The ideal picture of iterative software development is that of a small team of developers, designers, artists, etc. working directly with a client with the authority to make decisions and the personal investment to be involved.
There’s a lot of places where this picture doesn’t quite fit:
- Most startups
- Firms developing a product for the public
- Firms developing a product on another firm’s behalf (subcontracting)
When a clear representative of the stakeholders’ needs is no longer available, the role of deciding what’s important ends up devolving upon a member of the team. This doesn’t have to be an official delegation — it simply requires that there be hard decisions to be made and that one person is recognized as being the go-to for resolving hard decisions.
This self-reinforcing, parasitic process is shaped by the day job of the person who makes the decisions. The general types are:
- Who’s going to be developing the thing, anyway?
- Engineers are held in particularly high esteem due to the influences of popular tech culture.
- Early startups are frequently engineer-driven, for reasons of expediency.
- Undercutting the requirements. A lot of programmers will focus on the most difficult part of the problem, seeing related details as best put off to another day. When those deferred ephemera come back up to the queue, it can be tempting to massage them into fitting best in to the Grand Plan.
- Overextending the requirements. This actually can happen at the same time as the above problem, leading to the “you asked for a school bus, I gave you a jet fighter painted yellow” scenario.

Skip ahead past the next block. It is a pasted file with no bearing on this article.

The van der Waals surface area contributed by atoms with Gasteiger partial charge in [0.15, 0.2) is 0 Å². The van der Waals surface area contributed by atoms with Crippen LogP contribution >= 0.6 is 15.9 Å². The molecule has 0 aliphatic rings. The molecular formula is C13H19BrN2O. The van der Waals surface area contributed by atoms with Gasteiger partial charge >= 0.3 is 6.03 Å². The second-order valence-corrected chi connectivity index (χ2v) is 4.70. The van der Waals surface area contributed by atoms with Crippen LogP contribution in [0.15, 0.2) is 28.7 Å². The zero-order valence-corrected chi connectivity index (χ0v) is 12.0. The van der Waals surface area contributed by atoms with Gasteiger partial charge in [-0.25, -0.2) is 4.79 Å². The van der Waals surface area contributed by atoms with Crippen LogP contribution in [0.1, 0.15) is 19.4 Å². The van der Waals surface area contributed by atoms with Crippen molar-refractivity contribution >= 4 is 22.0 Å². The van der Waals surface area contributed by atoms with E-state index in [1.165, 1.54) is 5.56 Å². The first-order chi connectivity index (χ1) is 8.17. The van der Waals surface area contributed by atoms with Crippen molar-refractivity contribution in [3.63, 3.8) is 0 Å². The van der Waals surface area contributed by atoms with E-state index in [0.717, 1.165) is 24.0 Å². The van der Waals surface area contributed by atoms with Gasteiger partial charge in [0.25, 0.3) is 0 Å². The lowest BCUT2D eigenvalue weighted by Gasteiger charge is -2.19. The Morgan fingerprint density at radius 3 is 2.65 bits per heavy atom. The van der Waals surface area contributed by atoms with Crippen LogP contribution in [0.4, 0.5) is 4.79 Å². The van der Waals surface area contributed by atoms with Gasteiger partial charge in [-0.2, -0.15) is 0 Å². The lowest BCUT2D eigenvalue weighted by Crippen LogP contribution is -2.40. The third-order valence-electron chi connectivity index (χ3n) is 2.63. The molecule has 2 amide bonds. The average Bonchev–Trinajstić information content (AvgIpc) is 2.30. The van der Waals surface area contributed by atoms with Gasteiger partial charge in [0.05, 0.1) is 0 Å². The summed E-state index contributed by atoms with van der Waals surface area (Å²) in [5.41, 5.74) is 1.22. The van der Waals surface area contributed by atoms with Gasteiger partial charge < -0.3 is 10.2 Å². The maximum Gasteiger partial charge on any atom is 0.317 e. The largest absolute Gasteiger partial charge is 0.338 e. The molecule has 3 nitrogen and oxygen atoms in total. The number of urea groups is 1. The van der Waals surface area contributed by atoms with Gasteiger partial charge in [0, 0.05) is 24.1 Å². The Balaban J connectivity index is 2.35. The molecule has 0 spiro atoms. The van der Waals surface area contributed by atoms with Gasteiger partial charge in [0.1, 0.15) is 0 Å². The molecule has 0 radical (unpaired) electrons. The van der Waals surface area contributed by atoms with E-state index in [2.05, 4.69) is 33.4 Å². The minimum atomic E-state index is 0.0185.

- The sheer visual panache and usability everyone associates with programmer-driven projects. See: Hacker News, Slashdot, vim, the command line arguments of find(1), the shallow grave where they disposed of the ‘n’ from umount…
- Well, who’s in charge around here anyway?
- And who’s going to take the blame if things go wrong?
- Ruthless adherence to the release schedule. Managers tend to be personally responsible for their teams turning in work late or underdelivering. This can manifest in half-baked, wobbly releases or in perennially late ones.
- Defensive interpretation of requirements. “It doesn’t say what currencies we need to support. How hard would it be to support… all of them? Now don’t give me that look.”
- It’s a lot easier to get executives and clients alike to sign off on lush, colorful, comprehensible designs than big piles of user stories.
- Design can be very fast, and once you’ve mocked up one screen you have the materials to do 10 more even faster. A proposal with a lot of mockups and a ton of wireframes is going to seem more concrete and credible.
- Pie-in-the-sky expectations. That lovely, concrete picture of a feature that can’t be implemented ends up sitting much too firmly in a client’s head.
- Inflexible requirements. “The VP of so-and-so signed off on that design element, we can’t resize it.” “That bit of the design shows up on ten other screens, it can’t be changed here.”
- Someone who actually gets paid to do it gets to make the unfun decisions.
- Prematurely curdled features. Ones that have spent so long being tweaked and revised and reconsidered that they have long since lost all resemblance to anything the customer needs.
- Balsa-wood requirements. Analysts might have a crisis of authority when serving as an indirect representative of other people’s needs. This can result in a coherent, useful feature being molded into unrecognizable goo by developers, designers, management, the passing nosy sales associate…
- You’re gonna make a ton of sales! For a little while!